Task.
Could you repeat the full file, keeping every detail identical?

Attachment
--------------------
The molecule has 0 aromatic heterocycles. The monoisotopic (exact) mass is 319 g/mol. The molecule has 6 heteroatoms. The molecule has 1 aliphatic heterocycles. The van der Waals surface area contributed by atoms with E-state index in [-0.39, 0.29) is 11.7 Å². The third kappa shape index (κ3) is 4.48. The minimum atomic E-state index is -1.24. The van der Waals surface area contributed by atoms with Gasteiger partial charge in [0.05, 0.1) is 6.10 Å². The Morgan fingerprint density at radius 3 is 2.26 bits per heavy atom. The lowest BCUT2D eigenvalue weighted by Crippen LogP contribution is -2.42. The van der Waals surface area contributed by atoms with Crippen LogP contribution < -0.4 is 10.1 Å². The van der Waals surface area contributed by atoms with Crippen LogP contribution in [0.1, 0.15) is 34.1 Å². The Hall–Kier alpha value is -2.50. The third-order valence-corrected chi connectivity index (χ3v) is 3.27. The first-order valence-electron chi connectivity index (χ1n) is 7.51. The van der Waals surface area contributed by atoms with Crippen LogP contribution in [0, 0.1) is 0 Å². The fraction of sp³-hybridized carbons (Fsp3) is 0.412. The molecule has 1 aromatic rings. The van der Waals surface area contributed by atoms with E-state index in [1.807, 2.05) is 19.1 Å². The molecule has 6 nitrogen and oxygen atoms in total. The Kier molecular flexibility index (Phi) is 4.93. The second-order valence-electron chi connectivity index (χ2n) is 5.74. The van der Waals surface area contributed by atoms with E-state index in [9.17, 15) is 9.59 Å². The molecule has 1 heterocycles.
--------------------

The molecule has 0 aromatic heterocycles. The monoisotopic (exact) mass is 319 g/mol. The molecule has 6 heteroatoms. The molecule has 1 aliphatic heterocycles. The van der Waals surface area contributed by atoms with E-state index in [-0.39, 0.29) is 11.7 Å². The third kappa shape index (κ3) is 4.48. The minimum atomic E-state index is -1.24. The van der Waals surface area contributed by atoms with Gasteiger partial charge in [0.05, 0.1) is 6.10 Å². The Morgan fingerprint density at radius 3 is 2.26 bits per heavy atom. The lowest BCUT2D eigenvalue weighted by Crippen LogP contribution is -2.42. The van der Waals surface area contributed by atoms with Crippen LogP contribution < -0.4 is 10.1 Å². The van der Waals surface area contributed by atoms with Crippen LogP contribution in [0.1, 0.15) is 34.1 Å². The Hall–Kier alpha value is -2.50. The third-order valence-corrected chi connectivity index (χ3v) is 3.27. The first-order valence-electron chi connectivity index (χ1n) is 7.51. The van der Waals surface area contributed by atoms with Crippen LogP contribution in [0, 0.1) is 0 Å². The fraction of sp³-hybridized carbons (Fsp3) is 0.412. The molecule has 1 aromatic rings. The van der Waals surface area contributed by atoms with E-state index in [1.807, 2.05) is 19.1 Å². The molecule has 6 nitrogen and oxygen atoms in total. The Kier molecular flexibility index (Phi) is 4.93. The second-order valence-electron chi connectivity index (χ2n) is 5.74. The van der Waals surface area contributed by atoms with E-state index in [9.17, 15) is 9.59 Å². The molecule has 1 heterocycles.